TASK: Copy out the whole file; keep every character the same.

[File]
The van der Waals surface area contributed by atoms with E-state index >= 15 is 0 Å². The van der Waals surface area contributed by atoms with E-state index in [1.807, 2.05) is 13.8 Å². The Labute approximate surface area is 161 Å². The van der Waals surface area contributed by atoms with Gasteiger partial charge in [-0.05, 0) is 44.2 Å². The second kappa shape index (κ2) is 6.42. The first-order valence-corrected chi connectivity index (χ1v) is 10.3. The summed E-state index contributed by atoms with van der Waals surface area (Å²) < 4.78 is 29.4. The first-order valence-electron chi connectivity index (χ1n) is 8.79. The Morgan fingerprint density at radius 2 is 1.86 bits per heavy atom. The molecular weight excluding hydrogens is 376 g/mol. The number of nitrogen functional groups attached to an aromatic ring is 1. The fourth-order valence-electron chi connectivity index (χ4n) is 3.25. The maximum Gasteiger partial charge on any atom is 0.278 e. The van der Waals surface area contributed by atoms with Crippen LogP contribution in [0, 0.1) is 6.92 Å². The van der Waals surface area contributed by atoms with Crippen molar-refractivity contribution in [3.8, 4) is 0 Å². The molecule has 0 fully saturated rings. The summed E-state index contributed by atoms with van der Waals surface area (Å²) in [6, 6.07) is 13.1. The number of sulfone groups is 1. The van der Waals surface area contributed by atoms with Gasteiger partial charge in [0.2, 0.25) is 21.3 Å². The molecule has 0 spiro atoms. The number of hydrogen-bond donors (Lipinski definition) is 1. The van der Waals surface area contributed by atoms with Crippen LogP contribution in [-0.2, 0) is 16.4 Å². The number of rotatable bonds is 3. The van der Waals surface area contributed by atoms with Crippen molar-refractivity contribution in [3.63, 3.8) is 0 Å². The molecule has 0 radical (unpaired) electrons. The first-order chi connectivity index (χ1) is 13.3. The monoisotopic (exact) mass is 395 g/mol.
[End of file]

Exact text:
The van der Waals surface area contributed by atoms with E-state index >= 15 is 0 Å². The van der Waals surface area contributed by atoms with E-state index in [1.807, 2.05) is 13.8 Å². The Labute approximate surface area is 161 Å². The van der Waals surface area contributed by atoms with Gasteiger partial charge in [-0.05, 0) is 44.2 Å². The second kappa shape index (κ2) is 6.42. The first-order valence-corrected chi connectivity index (χ1v) is 10.3. The summed E-state index contributed by atoms with van der Waals surface area (Å²) < 4.78 is 29.4. The first-order valence-electron chi connectivity index (χ1n) is 8.79. The Morgan fingerprint density at radius 2 is 1.86 bits per heavy atom. The molecular weight excluding hydrogens is 376 g/mol. The number of nitrogen functional groups attached to an aromatic ring is 1. The fourth-order valence-electron chi connectivity index (χ4n) is 3.25. The maximum Gasteiger partial charge on any atom is 0.278 e. The van der Waals surface area contributed by atoms with Crippen LogP contribution in [0, 0.1) is 6.92 Å². The van der Waals surface area contributed by atoms with Crippen molar-refractivity contribution in [3.8, 4) is 0 Å². The molecule has 0 fully saturated rings. The summed E-state index contributed by atoms with van der Waals surface area (Å²) in [6, 6.07) is 13.1. The number of sulfone groups is 1. The van der Waals surface area contributed by atoms with Gasteiger partial charge in [0.2, 0.25) is 21.3 Å². The molecule has 0 spiro atoms. The number of hydrogen-bond donors (Lipinski definition) is 1. The van der Waals surface area contributed by atoms with Crippen LogP contribution in [-0.2, 0) is 16.4 Å². The number of rotatable bonds is 3. The van der Waals surface area contributed by atoms with Crippen molar-refractivity contribution in [3.63, 3.8) is 0 Å². The molecule has 0 radical (unpaired) electrons. The first-order chi connectivity index (χ1) is 13.3. The monoisotopic (exact) mass is 395 g/mol.